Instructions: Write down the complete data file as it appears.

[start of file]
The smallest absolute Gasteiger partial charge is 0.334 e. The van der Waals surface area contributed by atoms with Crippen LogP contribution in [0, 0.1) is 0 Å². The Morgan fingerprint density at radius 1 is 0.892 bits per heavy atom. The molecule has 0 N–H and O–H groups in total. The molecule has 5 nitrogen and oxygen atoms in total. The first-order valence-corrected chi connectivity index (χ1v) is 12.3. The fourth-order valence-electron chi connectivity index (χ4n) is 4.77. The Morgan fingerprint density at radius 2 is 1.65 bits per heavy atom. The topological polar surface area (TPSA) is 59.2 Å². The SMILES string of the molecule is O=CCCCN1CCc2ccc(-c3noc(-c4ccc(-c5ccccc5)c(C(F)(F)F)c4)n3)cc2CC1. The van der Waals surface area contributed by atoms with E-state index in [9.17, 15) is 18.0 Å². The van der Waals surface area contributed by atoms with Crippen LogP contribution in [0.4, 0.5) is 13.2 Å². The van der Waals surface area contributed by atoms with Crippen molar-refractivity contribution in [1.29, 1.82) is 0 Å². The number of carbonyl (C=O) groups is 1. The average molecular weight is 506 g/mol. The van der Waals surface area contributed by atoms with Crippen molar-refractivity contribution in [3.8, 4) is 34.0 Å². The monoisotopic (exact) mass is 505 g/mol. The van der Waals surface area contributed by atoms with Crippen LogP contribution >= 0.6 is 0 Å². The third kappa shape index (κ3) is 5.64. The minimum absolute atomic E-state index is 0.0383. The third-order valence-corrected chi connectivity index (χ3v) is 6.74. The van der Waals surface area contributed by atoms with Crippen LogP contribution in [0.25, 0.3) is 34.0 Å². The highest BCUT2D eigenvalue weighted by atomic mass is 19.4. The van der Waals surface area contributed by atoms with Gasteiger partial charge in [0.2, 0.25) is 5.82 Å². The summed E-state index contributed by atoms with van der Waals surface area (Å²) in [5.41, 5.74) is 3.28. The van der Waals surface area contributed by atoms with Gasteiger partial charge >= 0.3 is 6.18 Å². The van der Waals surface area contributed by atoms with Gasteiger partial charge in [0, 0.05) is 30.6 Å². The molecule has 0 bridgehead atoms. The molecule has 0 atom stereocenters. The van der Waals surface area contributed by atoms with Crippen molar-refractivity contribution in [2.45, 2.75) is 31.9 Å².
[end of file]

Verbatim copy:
The smallest absolute Gasteiger partial charge is 0.334 e. The van der Waals surface area contributed by atoms with Crippen LogP contribution in [0, 0.1) is 0 Å². The Morgan fingerprint density at radius 1 is 0.892 bits per heavy atom. The molecule has 0 N–H and O–H groups in total. The molecule has 5 nitrogen and oxygen atoms in total. The first-order valence-corrected chi connectivity index (χ1v) is 12.3. The fourth-order valence-electron chi connectivity index (χ4n) is 4.77. The Morgan fingerprint density at radius 2 is 1.65 bits per heavy atom. The topological polar surface area (TPSA) is 59.2 Å². The SMILES string of the molecule is O=CCCCN1CCc2ccc(-c3noc(-c4ccc(-c5ccccc5)c(C(F)(F)F)c4)n3)cc2CC1. The van der Waals surface area contributed by atoms with E-state index in [9.17, 15) is 18.0 Å². The van der Waals surface area contributed by atoms with Crippen LogP contribution in [0.4, 0.5) is 13.2 Å². The van der Waals surface area contributed by atoms with Crippen molar-refractivity contribution in [1.29, 1.82) is 0 Å². The number of carbonyl (C=O) groups is 1. The average molecular weight is 506 g/mol. The van der Waals surface area contributed by atoms with Crippen molar-refractivity contribution in [3.8, 4) is 34.0 Å². The monoisotopic (exact) mass is 505 g/mol. The van der Waals surface area contributed by atoms with Crippen LogP contribution >= 0.6 is 0 Å². The third kappa shape index (κ3) is 5.64. The minimum absolute atomic E-state index is 0.0383. The third-order valence-corrected chi connectivity index (χ3v) is 6.74. The van der Waals surface area contributed by atoms with Crippen LogP contribution in [0.25, 0.3) is 34.0 Å². The highest BCUT2D eigenvalue weighted by atomic mass is 19.4. The van der Waals surface area contributed by atoms with Gasteiger partial charge in [0.2, 0.25) is 5.82 Å². The summed E-state index contributed by atoms with van der Waals surface area (Å²) in [5.41, 5.74) is 3.28. The van der Waals surface area contributed by atoms with Gasteiger partial charge >= 0.3 is 6.18 Å². The van der Waals surface area contributed by atoms with Gasteiger partial charge in [0, 0.05) is 30.6 Å². The molecule has 0 bridgehead atoms. The molecule has 0 atom stereocenters. The van der Waals surface area contributed by atoms with Crippen molar-refractivity contribution in [2.45, 2.75) is 31.9 Å².